Wanyu Guan, an informatics junior, has been seeking internships in data science, software engineering, and program management since the beginning of the school year. She had always wanted to spend the summer of her junior year working at a tech company to gain technical experience.
But when the pandemic resulted in hiring freezes for many companies starting in mid-March, Guan started seeing fewer internship listings. For students who had already secured internships offers, some received rescission emails informing that the job has been discontinued.
A growing number of tech employees have lost their jobs due to the challenges caused by the coronavirus pandemic. According to Layoffs.fyi, a live database that has been tracking tech startup layoffs since early March, the total number of tech layoffs in the United States is over 60,000 as of June 3.
The most impacted region is the San Francisco Bay Area, with more than 22,000 layoffs in the span of three months. Laura Schildkraut, a lecturer at the Information School, said that employment in the United States is possibly facing a more severe fate than the 2008 market crash.
“There are so many unknowns now,” Schildkraut said. “In 2008, 2010, it was just kind of a recession, but the entire economy didn’t shut down for a period of time. This is certainly unchartered territory from anything that I’ve seen.”
The effect of the pandemic on tech companies also depends on the service that the business provides. Amazon gained $75.5 billion in sales due to the high online shopping demand, whereas Airbnb lost almost $1 billion in bookings, forcing the company to lay off 25% of its workforce.
Full-time tech employees are not the only group affected by layoffs. College students and recent grads are also struggling to find a summer internship at tech companies.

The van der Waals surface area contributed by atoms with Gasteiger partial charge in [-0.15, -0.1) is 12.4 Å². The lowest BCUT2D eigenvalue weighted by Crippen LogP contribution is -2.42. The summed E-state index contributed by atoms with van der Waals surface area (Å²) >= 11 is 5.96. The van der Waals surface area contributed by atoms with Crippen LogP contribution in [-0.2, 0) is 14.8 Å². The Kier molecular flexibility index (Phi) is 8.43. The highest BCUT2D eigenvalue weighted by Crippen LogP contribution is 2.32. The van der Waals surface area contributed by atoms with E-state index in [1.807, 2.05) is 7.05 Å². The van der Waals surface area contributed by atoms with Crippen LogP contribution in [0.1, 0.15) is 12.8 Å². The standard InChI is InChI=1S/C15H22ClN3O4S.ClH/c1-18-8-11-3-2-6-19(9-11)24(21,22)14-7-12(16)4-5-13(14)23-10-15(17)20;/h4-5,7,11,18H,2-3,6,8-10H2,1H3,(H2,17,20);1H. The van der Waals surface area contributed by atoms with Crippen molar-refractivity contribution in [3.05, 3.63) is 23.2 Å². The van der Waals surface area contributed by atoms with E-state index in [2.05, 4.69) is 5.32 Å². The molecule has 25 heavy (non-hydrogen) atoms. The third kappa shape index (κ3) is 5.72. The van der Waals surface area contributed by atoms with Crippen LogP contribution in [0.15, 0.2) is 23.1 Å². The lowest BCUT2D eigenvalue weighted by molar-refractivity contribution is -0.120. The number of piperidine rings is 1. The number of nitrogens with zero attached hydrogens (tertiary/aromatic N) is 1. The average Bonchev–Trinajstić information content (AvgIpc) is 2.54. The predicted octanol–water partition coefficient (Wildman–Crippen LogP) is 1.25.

“Internships will tend to dry up almost more than offers because they’re shorter term and they take so much time and energy for an organization,” Schildkraut said. “If the organizations aren’t sure of their long-term hiring needs, investing that effort in internships is hard to be able to keep up.”
Guan also stated that the pandemic made the competition tougher because there are fewer jobs available for a larger pool of applicants. However, even if she got an onsite internship, she would prefer to stay at home and not risk her health and family.
“Health still comes first over anything else,” Guan said.
Now that summer is coming, Guan is involved in a virtual online internship that allows her to gain entrepreneurial experiences. She also has plans to work on side projects and enroll in community college courses to enhance resume-building skills.
“Despite all this going on ... the pandemic offers me completely new opportunities to examine myself in terms of my study style, work style, and how I present myself online,” Guan said.
Schildkraut agrees that, even without internships, college students can still look for opportunities that will benefit them in the future. The pandemic poses a chance to learn a new skill, provide services for nonprofits, or even start a business with some friends.
“It’s not whose internships or jobs were rescinded, but what did you do with the time that you have,” Schildkraut said.
The lecturer also encouraged students to “network like crazy” through professional online events. When jobs start to resume post-pandemic, job-seekers who have a strong internal network are likely to secure opportunities faster than those that don’t.
In terms of future hirings, most savvy interviewers would understand that there were external circumstances that happened beyond the control of college students. If students are still unsure about their summer plans, Schildkraut recommends asking “How do you create a story you feel good about telling?”
Reach reporter Anh Nguyen at firstname.lastname@example.org. Twitter: @thedailyanh
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